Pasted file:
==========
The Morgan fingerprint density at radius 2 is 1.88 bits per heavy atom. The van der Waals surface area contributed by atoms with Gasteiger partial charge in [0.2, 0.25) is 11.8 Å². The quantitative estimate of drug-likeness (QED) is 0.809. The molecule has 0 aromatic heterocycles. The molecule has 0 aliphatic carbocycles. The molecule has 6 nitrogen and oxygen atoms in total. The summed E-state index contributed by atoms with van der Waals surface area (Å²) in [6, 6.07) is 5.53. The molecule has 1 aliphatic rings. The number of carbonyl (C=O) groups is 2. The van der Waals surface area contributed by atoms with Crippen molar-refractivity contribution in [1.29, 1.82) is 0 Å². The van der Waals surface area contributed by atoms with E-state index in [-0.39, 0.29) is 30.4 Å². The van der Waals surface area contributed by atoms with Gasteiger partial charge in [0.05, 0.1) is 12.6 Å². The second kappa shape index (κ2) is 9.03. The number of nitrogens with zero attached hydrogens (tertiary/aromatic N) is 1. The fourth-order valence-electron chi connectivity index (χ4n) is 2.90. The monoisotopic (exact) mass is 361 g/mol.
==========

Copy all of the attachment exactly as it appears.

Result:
The Morgan fingerprint density at radius 2 is 1.88 bits per heavy atom. The van der Waals surface area contributed by atoms with Gasteiger partial charge in [0.2, 0.25) is 11.8 Å². The quantitative estimate of drug-likeness (QED) is 0.809. The molecule has 0 aromatic heterocycles. The molecule has 0 aliphatic carbocycles. The molecule has 6 nitrogen and oxygen atoms in total. The summed E-state index contributed by atoms with van der Waals surface area (Å²) in [6, 6.07) is 5.53. The molecule has 1 aliphatic rings. The number of carbonyl (C=O) groups is 2. The van der Waals surface area contributed by atoms with Crippen molar-refractivity contribution in [1.29, 1.82) is 0 Å². The van der Waals surface area contributed by atoms with E-state index in [-0.39, 0.29) is 30.4 Å². The van der Waals surface area contributed by atoms with Gasteiger partial charge in [0.05, 0.1) is 12.6 Å². The second kappa shape index (κ2) is 9.03. The number of nitrogens with zero attached hydrogens (tertiary/aromatic N) is 1. The fourth-order valence-electron chi connectivity index (χ4n) is 2.90. The monoisotopic (exact) mass is 361 g/mol.